In such a well-behaved universe, topological dimension makes perfect sense. In this universe, it makes sense to say that we can move in three orthogonal directions: left-right; up-down; forwards-backwards.

But what if our universe isn’t so simple?

In a convoluted graph like this, the two different kinds of dimension don’t match up:

In this graph, Hausdorff dimension is not so well-behaved: it’s different in different neighbourhoods and it varies wildly at smaller scales. It’s 2, or 1.91, or 3.57, or 2.12, or 1.3, or 3.51, depending on where you start and how far you go.

In such a badly-behaved universe, topological dimension makes no sense. In this universe, it simply doesn’t make any sense to say that we can move in two or three or any other number of orthogonal directions.

At the tiniest scale, there is no left-right, no up-down, no forwards-backwards.

It’s more complicated than that.

You just can’t simplify a graph as complex as this:

into a three-dimensional space as simple as that:

At the tiniest scale, all there is is the graph, in all its complexity.

What are dimensions?

So what are dimensions?

They’re an attempt by large-scale creatures like ourselves to make sense of space.

They’re our simplification of an unimaginably complex graph.

That’s not to say that our simplification isn’t correct, or at least close to correct at our own scale.

Indeed, I’m quite sure that our simplification of the graph into three-dimensional space is correct. As I’ve said before, if Wolfram’s graphs are going to be a true representation of our universe, they’re going to have to be three-dimensional, or at least approximately three-dimensional at a large scale.

But that doesn’t mean that Wolfram’s graphs need be precisely three-dimensional: it’s possible that there are some neighbourhoods of our universe where space is 2.99999-dimensional, and other neighbourhoods where it’s 3.00001-dimensional.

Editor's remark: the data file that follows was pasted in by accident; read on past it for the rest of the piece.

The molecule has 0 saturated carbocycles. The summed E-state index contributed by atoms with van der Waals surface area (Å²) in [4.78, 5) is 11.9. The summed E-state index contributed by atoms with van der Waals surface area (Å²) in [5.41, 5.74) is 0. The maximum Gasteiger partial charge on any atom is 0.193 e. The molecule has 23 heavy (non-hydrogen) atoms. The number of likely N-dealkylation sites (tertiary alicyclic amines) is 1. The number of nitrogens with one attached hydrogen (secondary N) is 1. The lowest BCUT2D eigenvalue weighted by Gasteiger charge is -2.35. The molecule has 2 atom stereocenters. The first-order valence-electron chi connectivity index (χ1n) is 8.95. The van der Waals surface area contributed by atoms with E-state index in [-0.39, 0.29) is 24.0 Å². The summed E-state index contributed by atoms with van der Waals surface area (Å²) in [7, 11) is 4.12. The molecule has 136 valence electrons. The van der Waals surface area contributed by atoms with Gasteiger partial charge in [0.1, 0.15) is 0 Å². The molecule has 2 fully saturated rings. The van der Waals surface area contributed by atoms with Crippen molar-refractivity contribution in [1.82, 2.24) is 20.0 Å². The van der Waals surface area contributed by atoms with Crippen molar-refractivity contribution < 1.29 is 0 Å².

Nor does it mean that Wolfram’s graphs need be three-dimensional on a small scale: our universe might be 2½-dimensional or 3.37-dimensional or 9-dimensional on the tiniest scales. All that matters is that Wolfram’s graphs approximate to three dimensions at a large scale.

Which is real?

To conclude this trilogy of articles about dimensionality, I’m going to flip everything I’ve written so far on its head.

I’ve been starting from the assumption that our universe is three-dimensional, and asking whether the graphs generated by Wolfram’s rules might be a true representation of this three-dimensional universe.

But what we’ve found is that Wolfram’s graphs aren’t three-dimensional on the scale of nodes and edges. Indeed, on this tiniest of scales, the notion of topological dimension doesn’t even make sense.

So which is real? Wolfram’s graphs, with wildly varying Hausdorff dimensions and without topological dimension? Or the uniform, continuous, three-dimensional space in which we live?

It’s natural to start from the assumption that uniform, continuous, three-dimensional space is real and that it’s Wolfram’s graph that’s the fabrication.

We’re going to have to flip our thinking.

If Wolfram is right, then it’s the graph that’s real, and it’s our concept of uniform, continuous, three-dimensional space that’s the fabrication.

Don’t get me wrong: it’s a fine fabrication, a close approximation to the structure of the graph at a large scale.

But as long as we keep in mind that it ain’t necessarily so, we’ll leave our minds open, not only to a deeper understanding of Wolfram’s concepts, but also to potential differences between those concepts and our current simplifications.

Suppose, for example, we measured the dimensionality of our own universe, and found that it is, indeed, 2.99999-dimensional in some neighbourhoods, and 3.00001-dimensional in others. If such fluctuations could be precisely predicted by Wolfram’s rules, it would be a way to verify the reality of Wolfram’s graphs.

Mindset shift

This is going to be a theme throughout future articles.

If we’re going to wrap our minds around Wolfram Physics, we’re going to have to flip our thinking.

We’re going to have to stop thinking of our current concepts of physics – three-dimensional space, the curvature of four-dimensional space-time, and so on – as reality. And we’re going to have to stop thinking that Wolfram’s graphs need to conform to those concepts.

Instead, we’re going to have to start thinking of Wolfram’s graphs as reality, and our current concepts of physics as mere approximations to that reality.

I don’t know whether it’ll work out, but I do know that it’ll take a mindset shift to find out.